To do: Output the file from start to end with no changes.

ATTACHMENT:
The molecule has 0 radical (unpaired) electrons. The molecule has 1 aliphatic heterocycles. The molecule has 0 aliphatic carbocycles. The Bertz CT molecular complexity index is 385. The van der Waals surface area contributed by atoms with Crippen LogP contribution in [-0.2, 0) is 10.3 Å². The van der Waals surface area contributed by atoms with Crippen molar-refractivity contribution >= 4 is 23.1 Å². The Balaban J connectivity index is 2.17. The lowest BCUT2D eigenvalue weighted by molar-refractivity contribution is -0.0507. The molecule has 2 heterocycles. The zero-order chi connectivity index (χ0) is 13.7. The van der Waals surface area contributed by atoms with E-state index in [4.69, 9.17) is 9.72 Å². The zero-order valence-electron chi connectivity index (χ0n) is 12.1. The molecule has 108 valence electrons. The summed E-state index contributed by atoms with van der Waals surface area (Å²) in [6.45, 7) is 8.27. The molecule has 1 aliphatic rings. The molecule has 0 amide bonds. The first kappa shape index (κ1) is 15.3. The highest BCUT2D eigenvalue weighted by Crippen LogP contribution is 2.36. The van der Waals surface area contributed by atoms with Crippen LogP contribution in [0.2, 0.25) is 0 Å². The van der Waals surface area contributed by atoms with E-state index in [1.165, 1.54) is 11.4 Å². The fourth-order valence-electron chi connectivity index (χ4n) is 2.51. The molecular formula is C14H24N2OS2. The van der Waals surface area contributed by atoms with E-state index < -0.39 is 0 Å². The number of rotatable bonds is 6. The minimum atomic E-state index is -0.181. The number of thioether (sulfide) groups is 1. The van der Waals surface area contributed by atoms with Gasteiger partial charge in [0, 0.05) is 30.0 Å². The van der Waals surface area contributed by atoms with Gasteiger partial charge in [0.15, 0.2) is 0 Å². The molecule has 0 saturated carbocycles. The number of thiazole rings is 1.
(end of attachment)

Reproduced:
The molecule has 0 radical (unpaired) electrons. The molecule has 1 aliphatic heterocycles. The molecule has 0 aliphatic carbocycles. The Bertz CT molecular complexity index is 385. The van der Waals surface area contributed by atoms with Crippen LogP contribution in [-0.2, 0) is 10.3 Å². The van der Waals surface area contributed by atoms with Crippen molar-refractivity contribution >= 4 is 23.1 Å². The Balaban J connectivity index is 2.17. The lowest BCUT2D eigenvalue weighted by molar-refractivity contribution is -0.0507. The molecule has 2 heterocycles. The zero-order chi connectivity index (χ0) is 13.7. The van der Waals surface area contributed by atoms with E-state index in [4.69, 9.17) is 9.72 Å². The zero-order valence-electron chi connectivity index (χ0n) is 12.1. The molecule has 108 valence electrons. The summed E-state index contributed by atoms with van der Waals surface area (Å²) in [6.45, 7) is 8.27. The molecule has 1 aliphatic rings. The molecule has 0 amide bonds. The first kappa shape index (κ1) is 15.3. The highest BCUT2D eigenvalue weighted by Crippen LogP contribution is 2.36. The van der Waals surface area contributed by atoms with Crippen LogP contribution in [0.2, 0.25) is 0 Å². The van der Waals surface area contributed by atoms with E-state index in [1.165, 1.54) is 11.4 Å². The fourth-order valence-electron chi connectivity index (χ4n) is 2.51. The molecular formula is C14H24N2OS2. The van der Waals surface area contributed by atoms with E-state index < -0.39 is 0 Å². The number of rotatable bonds is 6. The minimum atomic E-state index is -0.181. The number of thioether (sulfide) groups is 1. The van der Waals surface area contributed by atoms with Gasteiger partial charge in [0, 0.05) is 30.0 Å². The van der Waals surface area contributed by atoms with Gasteiger partial charge in [0.15, 0.2) is 0 Å². The molecule has 0 saturated carbocycles. The number of thiazole rings is 1.